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More marketers plan to increase budgets for Twitter than for Facebook: Survey

MUMBAI: Advertisers are flirting more with paid ad offerings from Facebook and Twitter, but it’s a cautious courtship. Even as brands boost their social media spend, only a relatively small portion of it is going to ads, according to a new survey of Ad Age readers.

In May, AdAge and RBC Capital Markets jointly conducted their fifth major survey of marketer attitudes to social media. The survey polled 1,682 executives of marketing, agency and media companies for their opinions on Facebook, Twitter and YouTube, which was included for the first time. The number of responses varied for each question.

Marketers reported spending slightly more in digital and social media channels than prior surveys. But that spending continues to be a relatively small slice of the overall marketing budgets.

A little less than half of respondents—45 per cent—said they spend 1–10 per cent of their overall marketing budgets on social media, while 38 per cent said they spend more than 30 per cent on social. In a survey of Ad Age readers published in September, only 29 per cent of marketers said spending on social was more than 30 per cent.

Advertisers largely see social media advertising as a branding channel. Asked to rank their goals for social, 39 per cent of respondents listed ‘building awareness and sentiment for my brand’ as the top priority. ‘Driving traffic to my website’ was a distant second, with 16 per cent citing it as their top priority.

Around 84 per cent of respondents reported using Facebook, making it the dominant social platform. In addition, Facebook commands a greater share of digital budgets than Twitter and YouTube.

In the fall, the influence of ‘organic reach’ on Facebook started to decline dramatically, upsetting marketers who had spent time and effort building up fans on the social platform. To Facebook’s benefit, it may have helped steer brands toward paid ads. In the most recent survey, 83 per cent said they had paid for ads on Facebook, up from around 70% in the September poll.

But as marketers plan for the coming year, they appear to be looking more at Twitter.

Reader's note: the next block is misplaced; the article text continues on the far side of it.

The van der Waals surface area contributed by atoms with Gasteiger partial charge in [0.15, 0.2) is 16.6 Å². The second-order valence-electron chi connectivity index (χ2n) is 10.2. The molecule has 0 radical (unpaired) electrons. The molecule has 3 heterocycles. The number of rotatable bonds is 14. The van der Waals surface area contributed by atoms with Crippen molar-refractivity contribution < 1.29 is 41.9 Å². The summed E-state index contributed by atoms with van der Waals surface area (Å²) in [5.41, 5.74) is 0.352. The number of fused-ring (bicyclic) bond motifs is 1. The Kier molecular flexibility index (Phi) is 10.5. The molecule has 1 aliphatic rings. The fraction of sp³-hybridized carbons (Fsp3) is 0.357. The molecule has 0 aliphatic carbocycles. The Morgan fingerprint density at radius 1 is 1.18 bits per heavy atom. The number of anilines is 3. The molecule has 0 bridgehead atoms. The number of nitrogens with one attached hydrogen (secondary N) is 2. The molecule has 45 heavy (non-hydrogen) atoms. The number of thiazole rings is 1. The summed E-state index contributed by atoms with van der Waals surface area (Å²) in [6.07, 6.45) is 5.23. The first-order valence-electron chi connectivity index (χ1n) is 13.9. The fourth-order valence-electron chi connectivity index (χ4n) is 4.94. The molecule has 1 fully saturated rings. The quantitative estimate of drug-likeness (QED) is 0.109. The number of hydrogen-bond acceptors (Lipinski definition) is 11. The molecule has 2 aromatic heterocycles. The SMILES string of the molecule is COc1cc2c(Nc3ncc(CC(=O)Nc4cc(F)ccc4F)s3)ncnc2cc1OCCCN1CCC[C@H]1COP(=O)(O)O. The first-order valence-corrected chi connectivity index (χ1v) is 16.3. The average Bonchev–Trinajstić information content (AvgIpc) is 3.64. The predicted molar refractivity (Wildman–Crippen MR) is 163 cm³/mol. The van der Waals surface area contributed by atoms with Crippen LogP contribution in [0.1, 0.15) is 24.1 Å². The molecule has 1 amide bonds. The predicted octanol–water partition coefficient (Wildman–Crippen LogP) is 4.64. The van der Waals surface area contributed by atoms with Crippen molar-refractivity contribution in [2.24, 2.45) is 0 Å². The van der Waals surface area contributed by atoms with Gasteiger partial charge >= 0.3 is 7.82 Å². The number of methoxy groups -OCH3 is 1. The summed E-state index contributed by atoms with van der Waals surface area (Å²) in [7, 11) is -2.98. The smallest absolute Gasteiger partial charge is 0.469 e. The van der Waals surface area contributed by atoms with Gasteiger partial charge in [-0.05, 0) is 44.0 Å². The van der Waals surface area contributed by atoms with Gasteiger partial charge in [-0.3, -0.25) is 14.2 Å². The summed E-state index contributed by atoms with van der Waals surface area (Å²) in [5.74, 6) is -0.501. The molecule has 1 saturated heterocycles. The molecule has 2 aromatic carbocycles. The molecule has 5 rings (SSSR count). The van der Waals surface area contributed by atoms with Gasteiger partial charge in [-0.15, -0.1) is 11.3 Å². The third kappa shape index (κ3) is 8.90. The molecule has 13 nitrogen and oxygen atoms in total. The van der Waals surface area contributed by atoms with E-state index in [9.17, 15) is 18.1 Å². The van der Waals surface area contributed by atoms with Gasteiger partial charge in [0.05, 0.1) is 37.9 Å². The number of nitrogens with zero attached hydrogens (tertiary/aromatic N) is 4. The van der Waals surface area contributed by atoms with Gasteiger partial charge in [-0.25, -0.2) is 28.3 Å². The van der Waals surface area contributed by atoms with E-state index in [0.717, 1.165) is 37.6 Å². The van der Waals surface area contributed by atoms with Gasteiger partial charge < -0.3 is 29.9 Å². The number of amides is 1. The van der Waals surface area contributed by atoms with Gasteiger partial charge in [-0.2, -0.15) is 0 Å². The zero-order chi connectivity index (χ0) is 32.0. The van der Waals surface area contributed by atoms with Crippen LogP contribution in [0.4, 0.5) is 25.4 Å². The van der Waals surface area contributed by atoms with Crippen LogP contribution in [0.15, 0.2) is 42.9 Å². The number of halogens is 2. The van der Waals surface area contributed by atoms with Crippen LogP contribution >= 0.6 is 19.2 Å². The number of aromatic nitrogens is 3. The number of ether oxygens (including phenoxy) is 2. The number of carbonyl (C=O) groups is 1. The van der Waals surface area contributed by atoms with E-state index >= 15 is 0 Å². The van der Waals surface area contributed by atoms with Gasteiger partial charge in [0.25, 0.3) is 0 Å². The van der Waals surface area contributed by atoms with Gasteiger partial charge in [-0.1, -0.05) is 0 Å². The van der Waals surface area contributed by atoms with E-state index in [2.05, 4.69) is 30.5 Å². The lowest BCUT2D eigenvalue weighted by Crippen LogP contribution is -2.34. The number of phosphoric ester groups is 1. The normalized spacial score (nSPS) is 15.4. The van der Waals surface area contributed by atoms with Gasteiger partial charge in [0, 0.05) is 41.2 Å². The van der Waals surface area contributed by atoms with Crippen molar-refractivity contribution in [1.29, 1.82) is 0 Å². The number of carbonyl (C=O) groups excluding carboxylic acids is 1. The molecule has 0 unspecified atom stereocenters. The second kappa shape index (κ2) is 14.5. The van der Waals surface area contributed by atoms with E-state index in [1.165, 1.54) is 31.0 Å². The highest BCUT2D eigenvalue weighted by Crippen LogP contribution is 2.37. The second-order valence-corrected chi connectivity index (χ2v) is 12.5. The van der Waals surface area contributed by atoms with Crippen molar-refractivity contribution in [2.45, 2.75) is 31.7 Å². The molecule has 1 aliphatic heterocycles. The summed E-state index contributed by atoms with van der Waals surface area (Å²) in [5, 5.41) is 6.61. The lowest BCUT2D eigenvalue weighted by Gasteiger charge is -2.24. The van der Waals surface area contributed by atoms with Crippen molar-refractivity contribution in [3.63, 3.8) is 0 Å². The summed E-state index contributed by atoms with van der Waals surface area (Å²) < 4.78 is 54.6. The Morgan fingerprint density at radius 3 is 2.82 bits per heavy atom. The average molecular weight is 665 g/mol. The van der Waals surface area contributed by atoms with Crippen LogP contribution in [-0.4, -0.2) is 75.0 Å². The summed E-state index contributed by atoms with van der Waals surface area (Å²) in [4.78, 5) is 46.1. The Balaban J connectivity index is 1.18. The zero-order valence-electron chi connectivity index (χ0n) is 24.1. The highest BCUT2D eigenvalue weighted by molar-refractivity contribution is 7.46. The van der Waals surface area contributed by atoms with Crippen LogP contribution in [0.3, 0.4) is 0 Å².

Nearly half of the respondents—44 per cent—said they had increased their spending on Twitter over the past six months and 63 per cent said they planned to do so over the next year. By comparison, 59 per cent said that they expect to spend more on Facebook. And more marketers surveyed said they plan to decrease spending on Facebook (11 per cent) than on Twitter (seven per cent).

Marketers found that both Facebook and Twitter offer more compelling mobile products than desktop.

Some 36 per cent of respondents said the ROI on Facebook’s mobile-ads was ‘much greater’ or ‘somewhat greater’ than its desktop offering; 26 per cent felt that desktop proved better. For Twitter, 44 per cent claimed it offered better ROI on mobile than desktop. Very few respondents (8.6 per cent) felt that returns on Twitter’s desktop products were greater.

In the first quarter, Facebook netted 59 per cent of its ad revenue on mobile, while Twitter’s total was 80 per cent.

Ad Age readers are increasingly experimenting with Twitter’s ad products, too. Less than half of respondents polled in November said they spent any of their Twitter budget on ads. Now, around 73 per cent of marketers reported using Twitter’s ad products.

Promoted tweets are still the favoured tool. The format was used by 79 per cent of respondents, more than the other three offerings—promoted trends, accounts or an ‘Amplify’ TV deal—combined.

Still, marketers spend relatively little on the products. More than half the respondents (65 per cent) reported spending less than 10 per cent or none of their Twitter budgets on paid ads. Their dollars mostly go to managing accounts, not Twitter’s bottom line.

With ‘Amplify,’ which launched in May 2013, Twitter is trying to promote its relevance as a supplementary ‘second screen’ for TV marketers. Facebook is making a similar pitch, but advertisers aren’t diving into it either. Only 12 per cent of respondents said they used Facebook and Twitter in conjunction with a TV campaign. And just seven per cent said that they were considering doing so.

Google comes out as favoured winner for ROI. Respondents ranked the search giant as the best ad platform for ROI, and its video channel, YouTube, fell fourth behind Facebook and Twitter.

Slightly more than half of respondents reported using YouTube as a marketing channel, although very few marketers allocated significant portions of their digital budgets to the platform: 30 per cent of those using YouTube reported zero spending on its ads.

However, 54 per cent of respondents said they expect their YouTube ad budget to increase over the coming year.